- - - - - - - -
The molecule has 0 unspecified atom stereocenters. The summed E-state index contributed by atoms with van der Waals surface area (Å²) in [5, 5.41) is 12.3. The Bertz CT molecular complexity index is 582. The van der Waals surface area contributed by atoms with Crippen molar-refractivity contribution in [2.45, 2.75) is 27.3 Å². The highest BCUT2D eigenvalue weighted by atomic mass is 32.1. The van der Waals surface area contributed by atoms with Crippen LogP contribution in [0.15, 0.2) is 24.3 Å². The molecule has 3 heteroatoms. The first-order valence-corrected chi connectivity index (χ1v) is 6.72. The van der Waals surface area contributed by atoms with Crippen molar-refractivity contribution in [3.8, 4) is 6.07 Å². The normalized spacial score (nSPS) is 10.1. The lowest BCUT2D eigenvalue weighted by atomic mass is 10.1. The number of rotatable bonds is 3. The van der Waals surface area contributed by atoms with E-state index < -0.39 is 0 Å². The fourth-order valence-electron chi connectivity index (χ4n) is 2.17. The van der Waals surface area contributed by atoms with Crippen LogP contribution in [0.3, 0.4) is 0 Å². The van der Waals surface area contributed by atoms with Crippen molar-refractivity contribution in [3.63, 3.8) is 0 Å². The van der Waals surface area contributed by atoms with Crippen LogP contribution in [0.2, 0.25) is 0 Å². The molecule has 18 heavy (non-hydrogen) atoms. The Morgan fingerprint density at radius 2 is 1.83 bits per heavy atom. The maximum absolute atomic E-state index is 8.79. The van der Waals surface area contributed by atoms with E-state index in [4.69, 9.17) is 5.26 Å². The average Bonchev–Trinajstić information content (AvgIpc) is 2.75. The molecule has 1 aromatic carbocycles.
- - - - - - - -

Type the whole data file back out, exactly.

The molecule has 0 unspecified atom stereocenters. The summed E-state index contributed by atoms with van der Waals surface area (Å²) in [5, 5.41) is 12.3. The Bertz CT molecular complexity index is 582. The van der Waals surface area contributed by atoms with Crippen molar-refractivity contribution in [2.45, 2.75) is 27.3 Å². The highest BCUT2D eigenvalue weighted by atomic mass is 32.1. The van der Waals surface area contributed by atoms with Crippen LogP contribution in [0.15, 0.2) is 24.3 Å². The molecule has 3 heteroatoms. The first-order valence-corrected chi connectivity index (χ1v) is 6.72. The van der Waals surface area contributed by atoms with Crippen molar-refractivity contribution in [3.8, 4) is 6.07 Å². The normalized spacial score (nSPS) is 10.1. The lowest BCUT2D eigenvalue weighted by atomic mass is 10.1. The number of rotatable bonds is 3. The van der Waals surface area contributed by atoms with E-state index < -0.39 is 0 Å². The fourth-order valence-electron chi connectivity index (χ4n) is 2.17. The van der Waals surface area contributed by atoms with Crippen LogP contribution in [0.3, 0.4) is 0 Å². The van der Waals surface area contributed by atoms with Crippen molar-refractivity contribution in [3.63, 3.8) is 0 Å². The van der Waals surface area contributed by atoms with Crippen LogP contribution in [0.2, 0.25) is 0 Å². The molecule has 18 heavy (non-hydrogen) atoms. The Morgan fingerprint density at radius 2 is 1.83 bits per heavy atom. The maximum absolute atomic E-state index is 8.79. The van der Waals surface area contributed by atoms with E-state index in [4.69, 9.17) is 5.26 Å². The average Bonchev–Trinajstić information content (AvgIpc) is 2.75. The molecule has 1 aromatic carbocycles.